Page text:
Students with parents who pay for college can focus more on academic pursuits ranging from coursework to research to studying abroad than students worrying about how to pay for college. They also have more opportunities to pursue out-of-the-classroom activities like community service and participate in on-campus organizations. All of the above can help students bolster their credentials, build networks, and expand their professional opportunities.
Reasons Parents Should Not Pay for College
While many parents believe they should pay for college, others feel that students should make their own investments in their education. Some reasons why parents shouldn’t pay for college include:
Students Will Learn Responsibility
College is a time to learn; parents who think students should pay for their own education think learning extends outside of the classroom. Making students financially responsible for their education provides them with real-world lessons in personal finance, the value of a dollar, and fiscal responsibility.
When parents don’t pay for college, they can also teach lessons in decision-making. College students have to think about a variety of factors when building their college list, including the cost and how they will afford different schools.
Students Have Skin in the Game
According to a 2013 report from the American Sociological Review, undergraduates with financial support from their parents are more likely than others to let their grades slip. One takeaway from this is that students who are paying for college themselves have a lot at stake and are incentivized to succeed.
Simply put, students who pay their own way are more likely to understand the value of education while those who have their college costs covered may see earning a degree as a right rather than a responsibility.
Parents Need to Consider Their Retirement
While college-bound students eye their future college experiences, many parents have begun thinking about retirement. Students have a variety of loan options to cover their college expenses, but there is no borrowing mechanism for retirement. Before deciding on whether or not to pay for college or how much to pay for college, parents must also consider their own financial futures.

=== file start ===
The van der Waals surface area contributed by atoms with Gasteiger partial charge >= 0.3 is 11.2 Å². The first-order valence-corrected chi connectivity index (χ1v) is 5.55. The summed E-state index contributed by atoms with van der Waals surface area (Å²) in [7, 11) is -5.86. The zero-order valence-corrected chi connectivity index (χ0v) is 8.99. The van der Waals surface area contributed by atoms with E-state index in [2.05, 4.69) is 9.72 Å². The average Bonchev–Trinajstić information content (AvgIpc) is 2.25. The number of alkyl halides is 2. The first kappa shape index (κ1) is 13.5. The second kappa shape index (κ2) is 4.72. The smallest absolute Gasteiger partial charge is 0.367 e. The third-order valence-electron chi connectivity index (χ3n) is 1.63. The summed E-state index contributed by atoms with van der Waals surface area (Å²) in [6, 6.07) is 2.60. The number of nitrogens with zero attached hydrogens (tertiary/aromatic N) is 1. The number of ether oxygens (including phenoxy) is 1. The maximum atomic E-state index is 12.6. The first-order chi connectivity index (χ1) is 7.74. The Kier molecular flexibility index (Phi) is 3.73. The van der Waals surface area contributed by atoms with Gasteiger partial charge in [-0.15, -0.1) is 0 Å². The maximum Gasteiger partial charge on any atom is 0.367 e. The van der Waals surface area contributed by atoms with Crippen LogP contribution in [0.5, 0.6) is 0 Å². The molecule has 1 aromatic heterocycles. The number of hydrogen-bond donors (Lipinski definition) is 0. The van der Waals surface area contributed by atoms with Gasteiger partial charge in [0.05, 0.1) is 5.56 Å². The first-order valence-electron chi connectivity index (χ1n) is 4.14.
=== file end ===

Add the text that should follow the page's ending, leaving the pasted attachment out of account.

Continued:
Reasons Parents and Students Should Split College Costs
While some parents believe they should pay for college and others think that parents shouldn’t pay for college, a third group is of the opinion that the answer isn’t black and white, but rather a compromise. Many parents either can’t afford to pay for college and/or feel that there’s some value to a student making an investment in their own education and agree to provide some financial support, such as splitting tuition or covering room and board.
This approach provides both the benefits gained by students with no financial obligation to pay for college and the advantages of students paying for college themselves:
Students Receive an Academic and a Financial Education
When a good chunk of their college costs are covered by their parents, students can put more time towards their studies and extracurricular activities because they aren’t as worried about working extra jobs or saving money to pay for school. However, paying for some of their college will teach them important lessons about being responsible with money.
Even if students only cover part of the cost, it’s never too early to start learning about the importance of saving, budgeting, and investing, so this is a great way for parents to teach their children “real world” lessons while they are still in school.
Students’ Debt Burden is Lessened
Although students might still have to apply for loans and take on debt, if their parents help cover some costs, the amount of debt they acquire will be less than if the student had to pay it all themselves. This can make a huge difference for students later on in life. Interest rates for college loans are no joke and many people find themselves struggling to pay them off decades past graduation. Parents can help their children get a leg up post-grad by reducing the amount of loans students need to take out.
Parents Can Set Their Kids Up For Success